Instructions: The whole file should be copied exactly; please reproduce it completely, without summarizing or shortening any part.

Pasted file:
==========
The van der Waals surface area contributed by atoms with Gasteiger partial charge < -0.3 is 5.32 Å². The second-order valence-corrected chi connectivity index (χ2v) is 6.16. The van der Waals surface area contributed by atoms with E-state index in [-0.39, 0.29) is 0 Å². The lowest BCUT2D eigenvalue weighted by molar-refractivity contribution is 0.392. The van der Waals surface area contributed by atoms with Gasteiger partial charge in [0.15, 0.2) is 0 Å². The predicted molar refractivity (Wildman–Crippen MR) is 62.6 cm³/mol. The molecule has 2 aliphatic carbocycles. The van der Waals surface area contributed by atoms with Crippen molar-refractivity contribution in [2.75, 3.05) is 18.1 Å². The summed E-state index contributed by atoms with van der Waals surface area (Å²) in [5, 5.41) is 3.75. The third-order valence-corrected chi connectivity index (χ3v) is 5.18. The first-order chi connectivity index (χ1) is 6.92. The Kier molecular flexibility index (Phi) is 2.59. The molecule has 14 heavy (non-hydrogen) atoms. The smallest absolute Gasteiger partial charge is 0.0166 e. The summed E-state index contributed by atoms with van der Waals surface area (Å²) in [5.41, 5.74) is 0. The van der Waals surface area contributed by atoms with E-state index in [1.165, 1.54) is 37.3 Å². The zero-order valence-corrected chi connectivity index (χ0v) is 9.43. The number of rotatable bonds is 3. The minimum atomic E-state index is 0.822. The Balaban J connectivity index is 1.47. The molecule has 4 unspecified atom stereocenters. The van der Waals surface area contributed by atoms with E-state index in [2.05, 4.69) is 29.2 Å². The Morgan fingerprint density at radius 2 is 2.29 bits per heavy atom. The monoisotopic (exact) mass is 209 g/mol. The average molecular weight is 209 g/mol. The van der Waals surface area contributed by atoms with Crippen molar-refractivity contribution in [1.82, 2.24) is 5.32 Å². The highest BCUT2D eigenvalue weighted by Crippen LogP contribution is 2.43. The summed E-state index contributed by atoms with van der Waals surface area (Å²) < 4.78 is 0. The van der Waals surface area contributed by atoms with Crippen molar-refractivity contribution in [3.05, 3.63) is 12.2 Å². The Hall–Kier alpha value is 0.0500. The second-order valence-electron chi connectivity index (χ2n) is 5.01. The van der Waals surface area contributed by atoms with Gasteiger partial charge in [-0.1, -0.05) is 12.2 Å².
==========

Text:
The van der Waals surface area contributed by atoms with Gasteiger partial charge < -0.3 is 5.32 Å². The second-order valence-corrected chi connectivity index (χ2v) is 6.16. The van der Waals surface area contributed by atoms with E-state index in [-0.39, 0.29) is 0 Å². The lowest BCUT2D eigenvalue weighted by molar-refractivity contribution is 0.392. The van der Waals surface area contributed by atoms with Gasteiger partial charge in [0.15, 0.2) is 0 Å². The predicted molar refractivity (Wildman–Crippen MR) is 62.6 cm³/mol. The molecule has 2 aliphatic carbocycles. The van der Waals surface area contributed by atoms with Crippen molar-refractivity contribution in [2.75, 3.05) is 18.1 Å². The summed E-state index contributed by atoms with van der Waals surface area (Å²) in [5, 5.41) is 3.75. The third-order valence-corrected chi connectivity index (χ3v) is 5.18. The first-order chi connectivity index (χ1) is 6.92. The Kier molecular flexibility index (Phi) is 2.59. The molecule has 14 heavy (non-hydrogen) atoms. The smallest absolute Gasteiger partial charge is 0.0166 e. The summed E-state index contributed by atoms with van der Waals surface area (Å²) in [5.41, 5.74) is 0. The van der Waals surface area contributed by atoms with E-state index in [1.165, 1.54) is 37.3 Å². The zero-order valence-corrected chi connectivity index (χ0v) is 9.43. The number of rotatable bonds is 3. The minimum atomic E-state index is 0.822. The Balaban J connectivity index is 1.47. The molecule has 4 unspecified atom stereocenters. The van der Waals surface area contributed by atoms with E-state index in [2.05, 4.69) is 29.2 Å². The Morgan fingerprint density at radius 2 is 2.29 bits per heavy atom. The monoisotopic (exact) mass is 209 g/mol. The average molecular weight is 209 g/mol. The van der Waals surface area contributed by atoms with Crippen molar-refractivity contribution in [1.82, 2.24) is 5.32 Å². The highest BCUT2D eigenvalue weighted by Crippen LogP contribution is 2.43. The summed E-state index contributed by atoms with van der Waals surface area (Å²) < 4.78 is 0. The van der Waals surface area contributed by atoms with Crippen molar-refractivity contribution in [3.05, 3.63) is 12.2 Å². The Hall–Kier alpha value is 0.0500. The second-order valence-electron chi connectivity index (χ2n) is 5.01. The van der Waals surface area contributed by atoms with Gasteiger partial charge in [-0.1, -0.05) is 12.2 Å².